Saturday Tidbits

Nemaha County American Legion provides ‘send off’ for first draftees called into service in February 1941.

Legion to Honor
Draftees at Bern

Nemaha county Legionnaires
will honor 1941 draftees just as
the Old Soldiers of the Civil War
honored the Boys of ’17 and ’18
That was decided at a meeting of
the Legion at Centralia. Next
county meeting will be held at
Bern. The next contingent of the
draft will be escorted to Bern by
the ex-service men and there will
be an appropriate program.
Earle W. Taylor Post gave an
oyster supper tot he Auxiliary at
the club rooms here Thursday
nigh, an informal and highly en-
joyed evening. Legionnaires pre-
pared the oysters and trimmings.

“Legion to Honor Draftees at Bern,” Courier Tribune. page 2, 27 Jan 1941. Available online.

Boys of ‘17;
Boys of ‘41

United at Bern

The Legion in a Send-
Off to Next
Monday’s Selectees

The boys of ‘17 had a chance Monday night to see just how robust they were when Uncle Sam drafted them to go to the first World war. In comparison wit the huskies who leave early Monday morning to answer the call of the country, Old Elmer of the American Legion finds himself bog spavined and windbroken.

It all happened in Bern Monday night when 85 Legionnaires,
who belong to six posts in this county, joined in wishing the recruits happy landings. If the real truth is known — and Acting County Commander Harley E. Wilcox expressed the thought the Old soldiers feel their noses are out of joint.

“We are envious of the youth that lets you go,” said Wilcox. “We sincerely hope that you will not be called into conflict but if it does come to that we want you to know we are behind you 100 per cent. There is something in army service that inspires a man — more than anything else on earth — to love of country and we know you too will feel the thrill of the Old Red, White and Blue.”

Only five of the 14 selectees were in Bern Monday night but it was explained that the demands on the time of the boys are so heavy this week that some found they could not fill all their dates, considering too, their datings.

Andy Strahm, Bern commander, who was a member of the first contingent of five men which went to Camp Funston on the first draft in ‘17, opened Monday night’s proceedings and ordered the flag advanced.

Scott Berridge, Holton, who is expected to be a candidate for Kansas department commander next fall, gave the principal address. After urging all ex-service men to register in next Saturday’s enrollment, Mr. Berridge, held close attention, by his eloquence. He feels the Legion has no apology to make for its 22 year contribution to American thought but he also thinks the organization should adapt itself to the rapidly changing events of the day.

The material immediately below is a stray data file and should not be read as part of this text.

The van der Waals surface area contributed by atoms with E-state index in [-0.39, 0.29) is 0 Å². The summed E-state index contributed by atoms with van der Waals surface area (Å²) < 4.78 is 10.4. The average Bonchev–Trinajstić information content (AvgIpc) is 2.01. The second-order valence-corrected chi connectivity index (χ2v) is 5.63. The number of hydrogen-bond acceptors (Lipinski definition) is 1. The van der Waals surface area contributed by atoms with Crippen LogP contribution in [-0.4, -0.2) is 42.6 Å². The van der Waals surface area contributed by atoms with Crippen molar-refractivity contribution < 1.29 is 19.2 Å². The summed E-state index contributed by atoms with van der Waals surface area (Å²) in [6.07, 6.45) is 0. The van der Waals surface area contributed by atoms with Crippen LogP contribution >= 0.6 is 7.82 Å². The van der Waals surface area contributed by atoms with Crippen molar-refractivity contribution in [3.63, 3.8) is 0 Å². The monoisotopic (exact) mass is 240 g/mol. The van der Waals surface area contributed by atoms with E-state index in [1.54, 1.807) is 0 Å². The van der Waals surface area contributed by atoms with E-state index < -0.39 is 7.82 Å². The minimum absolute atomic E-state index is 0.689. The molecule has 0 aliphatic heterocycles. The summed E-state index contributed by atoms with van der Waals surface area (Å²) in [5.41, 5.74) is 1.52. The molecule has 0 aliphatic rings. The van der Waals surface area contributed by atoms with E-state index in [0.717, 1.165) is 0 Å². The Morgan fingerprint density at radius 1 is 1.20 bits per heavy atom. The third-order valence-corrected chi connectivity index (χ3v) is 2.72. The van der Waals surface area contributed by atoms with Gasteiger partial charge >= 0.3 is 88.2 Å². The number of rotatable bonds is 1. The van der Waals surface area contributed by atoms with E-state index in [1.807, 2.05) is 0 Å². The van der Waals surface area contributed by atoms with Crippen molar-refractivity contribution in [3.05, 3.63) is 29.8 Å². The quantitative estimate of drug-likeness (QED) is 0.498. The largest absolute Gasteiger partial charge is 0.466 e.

“As a matter of fact,” he said, “The Legion is only at the threshold of its influence for Americans may soon be called up to make sober decisions which may profoundly affect what we are pleased to call the American way of life.”

Berridge traced the beginnings of the American way in the Declaration of Confederation, te Constitution and the Bill of Rights; called attention to freedom of assembly, speech and press and the right of petition and inquired where on the continent of Europe such privileges exist today. He thinks America again faces a crisis in the breaking of pledges and treaties. He believes the mission of the Legion is to cultivate a group mind among Americans that will stamp out subversive influences for all time.

“America,” he told the Legion, “stands as the last stronghold of human liberties. We have been too materialistic. We need to remind ourselves that the individual is more important than dividends.

“Our national debt is appalling,” he said, “and yet I am more afraid of bankrupt ideals than I am of bankrupt economy.”

Berridge cautioned the selectees not to allow themselves to be dismayed by the little hardships of army life. “Some of you will probably not care for it but others will come to love it. The public will be watching you,” he said, “and deeply concerned in your welfare. you are conditioning your minds and bodies for the preservation — if need be — of those things which re dearer than life itself.”

Harold Geiger, Sabetha, implored Legionnaires to buy uniforms. The Legion full dress outfit can not be obtained for 412.

The county Legion will meet in Sabetha early in April, the March meeting to be skipped. The district convention will be held in Atchison May 4th and 5th.

“We’re a Little Envious,” They Say

Legionnaires of the associated Nemaha county posts, gave their younger buddies a “send off” in a meeting at Bern Monday night. Acting Commander Harley E. Wilcox, addressing the Boys of ‘41, confessed some degree of envy of their youth and their opportunity to defend the Old Flag.

Shown standing in this picture left to right, are five Nemaha county selectees. Four of the five are to report for duty at midnight Sunday, leaving at 2:00 a.m. eastbound for the reception center at Leavenworth. They are Robert G. Adriance, Seneca; Gerald Wempe, Seneca; Cyril Olberding, Baileyville; and Clarence Hazlett, Onaga. Homer Turner, Oneida, fifth in this row, probably will not get to go with this contingent, being at the foot of the list and displaced by volunteers.

The Legionnaires shown above are: second row, left to right: Edward R. Levick, post commander, Seneca; Scott Berridge, Holton, who stands a good show of being the next department commander of Kansas; Harley E. Wilcox, county adjutant. Bottom row, Ray Condit, post commander, Centralia; Andy Strahm, post commander, Bern.

“Boys of ’17. Boys of ’41, United at Bern,” The Courier Tribune, 20 Feb 1941, page 2. Available online.